This past summer I took advantage of an extraordinary opportunity. I mentioned it in my first ever blog post and my thoughts about that experience are unwavering. The Summer Institute reinforced some of my already held readers/writers workshop beliefs and clarified many others.
One experience was particularly profound. Meggie Willner and I found it so evocative that we based an entire professional learning presentation around it that we presented at our district Profession Learning Day in August and even submitted a similar presentation for consideration at TCTELA this year. Unfortunately, we weren’t selected for TCTELA, but Meggie and I still talk about how much this lesson taught us and how we still reach back to that lesson as this year moves forward.
On Day 7 of the institute, Amy presented us with a piece called “The Cactus,” by O’Henry. I’m not intimately familiar with O’Henry’s works, but Meggie is and her opinion is a favorable one. Amy took us through the exercise of discovering the beautiful language and writer’s moves that exist in the piece and we shared our thoughts and “workshopped” the text the way we should with our students.
At some point, Amy stated that this was a text we needed to present to our STAAR Camp students and Meggie and I simultaneously turned to each other in fear.
Our initial thoughts were identical. We knew our students very well and we knew that this text was far too difficult for them to conquer. Meggie and I weren’t sure that we could shepherd them through this text and as soon as the session ended, we hustled up to our classroom to find something with which we were more comfortable and something we felt would engage the kids.
We quickly found a story called “Checkouts,” that was both easier to dig through and thematically similar to “The Cactus,” and away we went. The lesson went beautifully, the students engaged with the story and we were able to guide them through discovering the writer’s moves and the thematic ideas in the text. Meggie and I both agreed that we made the right decision for our kids.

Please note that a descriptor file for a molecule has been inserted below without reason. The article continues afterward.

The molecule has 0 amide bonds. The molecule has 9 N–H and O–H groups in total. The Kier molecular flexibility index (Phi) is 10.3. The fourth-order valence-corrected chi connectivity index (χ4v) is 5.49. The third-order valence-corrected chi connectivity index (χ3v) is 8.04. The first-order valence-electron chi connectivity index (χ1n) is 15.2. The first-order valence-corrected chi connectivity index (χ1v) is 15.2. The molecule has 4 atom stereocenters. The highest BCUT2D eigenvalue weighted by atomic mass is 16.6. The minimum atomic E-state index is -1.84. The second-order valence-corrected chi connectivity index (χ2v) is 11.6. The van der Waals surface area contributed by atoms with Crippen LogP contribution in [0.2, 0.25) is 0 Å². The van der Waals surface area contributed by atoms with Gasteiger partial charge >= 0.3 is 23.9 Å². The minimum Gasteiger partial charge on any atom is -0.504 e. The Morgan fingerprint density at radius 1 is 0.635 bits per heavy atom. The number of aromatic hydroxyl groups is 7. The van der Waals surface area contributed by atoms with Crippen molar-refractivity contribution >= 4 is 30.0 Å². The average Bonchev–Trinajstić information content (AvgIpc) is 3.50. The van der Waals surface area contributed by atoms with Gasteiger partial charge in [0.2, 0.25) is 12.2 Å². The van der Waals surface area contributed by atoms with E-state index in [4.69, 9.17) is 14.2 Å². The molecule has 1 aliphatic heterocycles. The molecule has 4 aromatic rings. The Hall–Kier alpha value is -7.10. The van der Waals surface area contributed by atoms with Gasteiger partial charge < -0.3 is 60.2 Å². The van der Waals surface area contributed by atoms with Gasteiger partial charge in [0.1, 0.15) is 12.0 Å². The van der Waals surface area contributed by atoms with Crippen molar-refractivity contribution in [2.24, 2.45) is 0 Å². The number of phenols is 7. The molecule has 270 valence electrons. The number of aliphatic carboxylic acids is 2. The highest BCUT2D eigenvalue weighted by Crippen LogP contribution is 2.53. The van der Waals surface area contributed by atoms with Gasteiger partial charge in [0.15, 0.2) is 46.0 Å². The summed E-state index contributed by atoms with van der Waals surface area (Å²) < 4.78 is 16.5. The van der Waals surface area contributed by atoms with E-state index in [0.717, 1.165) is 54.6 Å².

Early on Day 8 Amy said something to the effect of: “I noticed many of our teacher teams chose not to use “The Cactus” in their lessons yesterday and went with texts that were less complex.” (I’m paraphrasing this because I don’t remember the exact words Amy used, but I remember feeling my face turn red and Meggie and I slow-turning to each other with matching looks of horror.)
Amy continued her thought by telling us how important the complexity of the text was to our readers and how texts that our kids would encounter on the STAAR test would match the complexity of “The Cactus.”
As soon as that morning’s session ended, we scurried up to our classroom with our tails between our legs and sat down to develop a plan to present “The Cactus” to our students.
We planned the activities that are typical of workshop to go with this piece. We drafted questions that we thought might prompt their thinking and help them engage the text. We looked at the text with an eye towards anticipating the places they would struggle with the language. Looking back, we prepared well for this lesson.
Our preparation paid off when the students dug into the text. If you haven’t read “The Cactus,” please take my word for it that there are many difficult to understand words and this is what made us feel apprehensive. To our great joy, a piece that we thought would stump them turned out to be accessible and engaging and they found insight and nuance in its words. They floored us!!!
We discovered something too: our idea to present them first with “Checkouts” provided a scaffold to “The Cactus.” They were able to digest the complexity of the more difficult text because they were comfortable and familiar with its thoughts and themes. They trusted us because we built that relationship with the more easily accessible text. They learned that they don’t have to have understanding of every single word in the text to experience mastery of the text. They can still engage in the nuance of theme and voice and other important skills. Once they found success engaging “The Cactus,” we could see their confidence build and they were able to enjoy the text in the same way as the adults in the room; as readers.
This is such an important lesson for me to learn. Often, I take for granted that the students will engage with a text or just assume that they won’t. My thinking, instead, should be about I can move them into a text by using what they already know or what they are interested in. This may be obvious to other teachers, but I’m not a trained reading and writing teacher and I still have many lessons to learn.
Charles Moore still can’t figure out how to stay off of Amazon.com on snow days. He is currently reading Warcross by Marie Lu and Truly Devious by Maureen Johnson and keeps his eyes open for suggestive cacti. His almost daily musing can be found on his twitter page @ctcoach